Friday, 30 December 2011
Ok, here begins Stacey in Antarctica Part 2.
My journey began on the morning of 6th December, when Mum, Dad and Derren waved me off on the minibus, that came to pick us up from the BAS headquarters in Cambridge to take us to the airport (myself and about 8 others who were going to different bases around the Antarctic). Later that day, we flew to Madrid, where we waited for a connecting flight for a few hours, then continued onwards, across the Atlantic to Santiago. After another brief stop there, we flew South, to Punta Arenas. We were put up for the night in a very nice hotel there. The following day, the adventures really began. We went back to Punta airport, where we boarded the Dash7- the British Antarctic Survey aeroplane. This is quite an exciting plane- used for carrying people and cargo backwards and forwards between Punta and the Bas research station at Rothera, about half way down the Antarctic Peninsula. The plane is very small, with seats at the back, a kettle for cups of tea, and a big open space for cargo at the front. It took us 5 hours to fly south, and we arrived at Rothera on the afternoon of 8th December.
When we arrived, the JCR, the ship that was going to take us onwards, had just arrived and moored at Rothera station. It was the first ship call of the season so was bringing all the supplies and kit needed by the station for the coming summer. This required 3 days of organising, which meant we got a 3 day holiday there. Rothera is below the Antarctic circle so was having 24 hour daylight at all times. The sun remained high in the sky both day and night. Whilst there, the base members took us out riding on the skidoos, and exploring down a big blue crevasse, which was like a huge blue cave. The colours and icicles were lovely. We were also able to walk out around “the point” and have our first encounters with Adelie penguins and Weddell Seals.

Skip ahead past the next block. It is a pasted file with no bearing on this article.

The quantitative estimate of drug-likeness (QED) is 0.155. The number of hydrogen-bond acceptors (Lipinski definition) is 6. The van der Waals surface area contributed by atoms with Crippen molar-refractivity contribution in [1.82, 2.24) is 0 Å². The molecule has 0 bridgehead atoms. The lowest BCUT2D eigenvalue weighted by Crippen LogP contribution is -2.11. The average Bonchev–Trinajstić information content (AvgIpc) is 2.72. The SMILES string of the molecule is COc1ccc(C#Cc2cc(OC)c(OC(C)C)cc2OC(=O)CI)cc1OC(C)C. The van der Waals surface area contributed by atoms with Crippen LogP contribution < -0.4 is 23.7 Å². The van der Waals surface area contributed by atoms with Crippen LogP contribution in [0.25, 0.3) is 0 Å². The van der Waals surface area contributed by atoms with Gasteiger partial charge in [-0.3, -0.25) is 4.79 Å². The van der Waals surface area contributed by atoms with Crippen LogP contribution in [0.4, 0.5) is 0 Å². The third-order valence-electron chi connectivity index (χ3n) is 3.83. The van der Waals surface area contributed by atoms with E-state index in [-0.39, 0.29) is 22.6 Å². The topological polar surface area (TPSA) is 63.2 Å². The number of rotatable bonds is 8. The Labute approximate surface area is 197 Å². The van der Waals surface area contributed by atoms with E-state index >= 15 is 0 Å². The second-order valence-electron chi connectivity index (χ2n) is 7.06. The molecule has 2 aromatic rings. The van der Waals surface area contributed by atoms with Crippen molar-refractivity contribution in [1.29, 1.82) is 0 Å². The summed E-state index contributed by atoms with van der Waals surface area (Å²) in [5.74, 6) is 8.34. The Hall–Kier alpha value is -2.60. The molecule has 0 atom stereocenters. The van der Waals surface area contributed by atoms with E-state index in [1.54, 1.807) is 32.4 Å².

When the work at Rothera was complete, the JCR set sail, heading northwards along the peninsula. This day was sunny, and the mountains, ice, clouds, blue sky and flat calm seas produced probably the most beautiful scenery I have ever seen; vast areas of white wilderness, dotted only with the small black shapes of seals and penguins, hauled out on the ice floes.
In the next few days we continued North, along the peninsula, stopping at various places along the way. First stop was the Ukrainian base at Vernadsky where we had to drop off some scientific kit, then Port Lockroy, Deception Island and Jubany. We also passed the South Shetland Islands and finally arrived at the South Orkneys. I wonder how many other people have seen both the North and South Orkney and Shetland Islands, all since April! J The journey was lovely, sometimes ploughing through thick slushy ice, and at times open water. We eventually arrived at Signy on the morning of 18th December. I’ll write that bit in another entry, so you can see some pictures of the journey first (if I can get the internet to upload them).
Thursday, 3 November 2011
I fly from the UK on 6th December, to South America, where I am then flown to the BAS research station Rothera, on the Antarctic peninsula. I get three days there, before joining one of the BAS ships, the James Clark Ross, to take me to Signy, the island in the South Orkney islands where I will be spending the summer (UK winter). Thats all for now, but there will be photos once I get going.
Oh, and make sure you are watching Frozen Planet... Much of the South Georgia stuff was filmed on Bird Island during my first summer there.
Friday, 2 September 2011
"Stacey in Antarctica: Part II" Watch this space as new and exciting events unfold...